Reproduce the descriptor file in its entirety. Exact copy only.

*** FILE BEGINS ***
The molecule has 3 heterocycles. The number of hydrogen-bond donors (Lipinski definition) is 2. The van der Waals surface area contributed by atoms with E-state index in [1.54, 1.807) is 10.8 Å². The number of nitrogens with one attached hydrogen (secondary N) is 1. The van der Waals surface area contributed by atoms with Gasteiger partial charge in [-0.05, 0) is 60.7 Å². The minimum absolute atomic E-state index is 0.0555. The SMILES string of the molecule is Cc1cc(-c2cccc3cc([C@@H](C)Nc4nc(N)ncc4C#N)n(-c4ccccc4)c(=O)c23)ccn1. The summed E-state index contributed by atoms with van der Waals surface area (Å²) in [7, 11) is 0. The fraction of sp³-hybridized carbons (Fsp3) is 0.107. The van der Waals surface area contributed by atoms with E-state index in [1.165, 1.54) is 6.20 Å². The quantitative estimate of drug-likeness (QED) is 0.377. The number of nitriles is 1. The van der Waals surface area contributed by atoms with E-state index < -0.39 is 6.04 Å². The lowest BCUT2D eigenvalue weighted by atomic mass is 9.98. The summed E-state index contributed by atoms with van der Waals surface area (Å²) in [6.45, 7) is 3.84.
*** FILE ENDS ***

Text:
The molecule has 3 heterocycles. The number of hydrogen-bond donors (Lipinski definition) is 2. The van der Waals surface area contributed by atoms with E-state index in [1.54, 1.807) is 10.8 Å². The number of nitrogens with one attached hydrogen (secondary N) is 1. The van der Waals surface area contributed by atoms with Gasteiger partial charge in [-0.05, 0) is 60.7 Å². The minimum absolute atomic E-state index is 0.0555. The SMILES string of the molecule is Cc1cc(-c2cccc3cc([C@@H](C)Nc4nc(N)ncc4C#N)n(-c4ccccc4)c(=O)c23)ccn1. The summed E-state index contributed by atoms with van der Waals surface area (Å²) in [7, 11) is 0. The fraction of sp³-hybridized carbons (Fsp3) is 0.107. The van der Waals surface area contributed by atoms with E-state index in [1.165, 1.54) is 6.20 Å². The quantitative estimate of drug-likeness (QED) is 0.377. The number of nitriles is 1. The van der Waals surface area contributed by atoms with E-state index < -0.39 is 6.04 Å². The lowest BCUT2D eigenvalue weighted by atomic mass is 9.98. The summed E-state index contributed by atoms with van der Waals surface area (Å²) in [6.45, 7) is 3.84.